Matter is composed of indivisible building blocks. This idea was recorded as early as the fifth century BCE by Leucippus and Democritus. The Greeks called these particles atomos, meaning indivisible, and the modern word "atom" is derived from this term. Democritus proposed that different types and combinations of these particles were responsible for the various forms of matter. However, these ideas were largely ignored at the time, as most philosophers favored the Aristotelian perspective.
The concept of the atom was revisited and elaborated upon by many scientists and philosophers, including Galileo, Newton, Boyle, and Lavoisier. In 1661, Boyle presented a discussion of atoms in his The Sceptical Chymist. However, the English chemist and meteorologist John Dalton is credited with the first modern atomic theory, as explained in his ANew System of Chemical Philosophy.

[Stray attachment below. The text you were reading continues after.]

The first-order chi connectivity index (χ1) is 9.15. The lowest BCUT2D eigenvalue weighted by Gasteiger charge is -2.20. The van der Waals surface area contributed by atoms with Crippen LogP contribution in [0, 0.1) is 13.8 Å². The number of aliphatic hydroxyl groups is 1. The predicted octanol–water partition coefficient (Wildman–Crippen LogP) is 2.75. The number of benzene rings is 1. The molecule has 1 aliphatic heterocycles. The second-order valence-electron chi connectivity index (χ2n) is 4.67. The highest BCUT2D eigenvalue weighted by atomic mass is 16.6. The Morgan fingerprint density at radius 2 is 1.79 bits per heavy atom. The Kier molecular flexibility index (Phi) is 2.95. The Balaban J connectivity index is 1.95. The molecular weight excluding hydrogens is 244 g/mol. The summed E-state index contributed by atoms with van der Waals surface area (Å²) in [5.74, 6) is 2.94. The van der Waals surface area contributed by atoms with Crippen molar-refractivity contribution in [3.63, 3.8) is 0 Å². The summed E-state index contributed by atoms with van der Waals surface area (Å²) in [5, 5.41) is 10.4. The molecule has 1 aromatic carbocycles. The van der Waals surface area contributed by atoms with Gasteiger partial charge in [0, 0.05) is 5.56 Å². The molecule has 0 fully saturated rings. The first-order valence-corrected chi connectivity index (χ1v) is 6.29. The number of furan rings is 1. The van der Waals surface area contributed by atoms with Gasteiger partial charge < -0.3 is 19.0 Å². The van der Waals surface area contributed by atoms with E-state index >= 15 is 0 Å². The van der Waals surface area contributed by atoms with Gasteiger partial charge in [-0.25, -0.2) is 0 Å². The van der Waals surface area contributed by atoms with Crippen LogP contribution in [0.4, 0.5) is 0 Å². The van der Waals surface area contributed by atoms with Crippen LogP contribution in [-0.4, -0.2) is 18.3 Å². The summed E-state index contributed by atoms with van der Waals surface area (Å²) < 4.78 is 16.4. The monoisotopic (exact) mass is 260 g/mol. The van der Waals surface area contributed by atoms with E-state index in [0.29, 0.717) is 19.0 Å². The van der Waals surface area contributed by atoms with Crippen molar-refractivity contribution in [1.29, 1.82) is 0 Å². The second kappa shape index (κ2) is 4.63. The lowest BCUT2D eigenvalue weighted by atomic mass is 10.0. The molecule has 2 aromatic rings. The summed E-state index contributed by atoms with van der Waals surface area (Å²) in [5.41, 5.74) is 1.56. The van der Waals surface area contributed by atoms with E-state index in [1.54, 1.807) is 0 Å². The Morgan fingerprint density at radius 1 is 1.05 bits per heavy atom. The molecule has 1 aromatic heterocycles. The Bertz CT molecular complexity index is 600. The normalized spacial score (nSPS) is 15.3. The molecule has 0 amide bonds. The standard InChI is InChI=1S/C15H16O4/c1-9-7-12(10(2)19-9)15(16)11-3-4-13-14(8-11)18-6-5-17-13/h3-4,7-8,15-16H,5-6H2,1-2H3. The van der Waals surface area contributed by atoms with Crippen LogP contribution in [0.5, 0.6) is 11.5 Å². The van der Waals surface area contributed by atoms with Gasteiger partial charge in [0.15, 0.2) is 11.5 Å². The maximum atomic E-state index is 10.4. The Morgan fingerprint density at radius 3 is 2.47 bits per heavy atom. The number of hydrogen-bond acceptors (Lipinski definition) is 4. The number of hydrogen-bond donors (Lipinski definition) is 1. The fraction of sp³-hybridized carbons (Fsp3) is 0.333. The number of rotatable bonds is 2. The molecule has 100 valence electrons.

The atoms of different elements vary in mass and size.
Atoms are indestructible. Chemical reactions may result in their rearrangement, but not their creation or destruction.
Dalton also outlined a law of multiple proportions, which described how reactants will combine in set ratios. Like the early philosophers, Dalton's theories were not popularly accepted for much of the 19th century, but his ideas have since been accepted, with amendments addressing subatomic particles and the interconversion of energy and mass.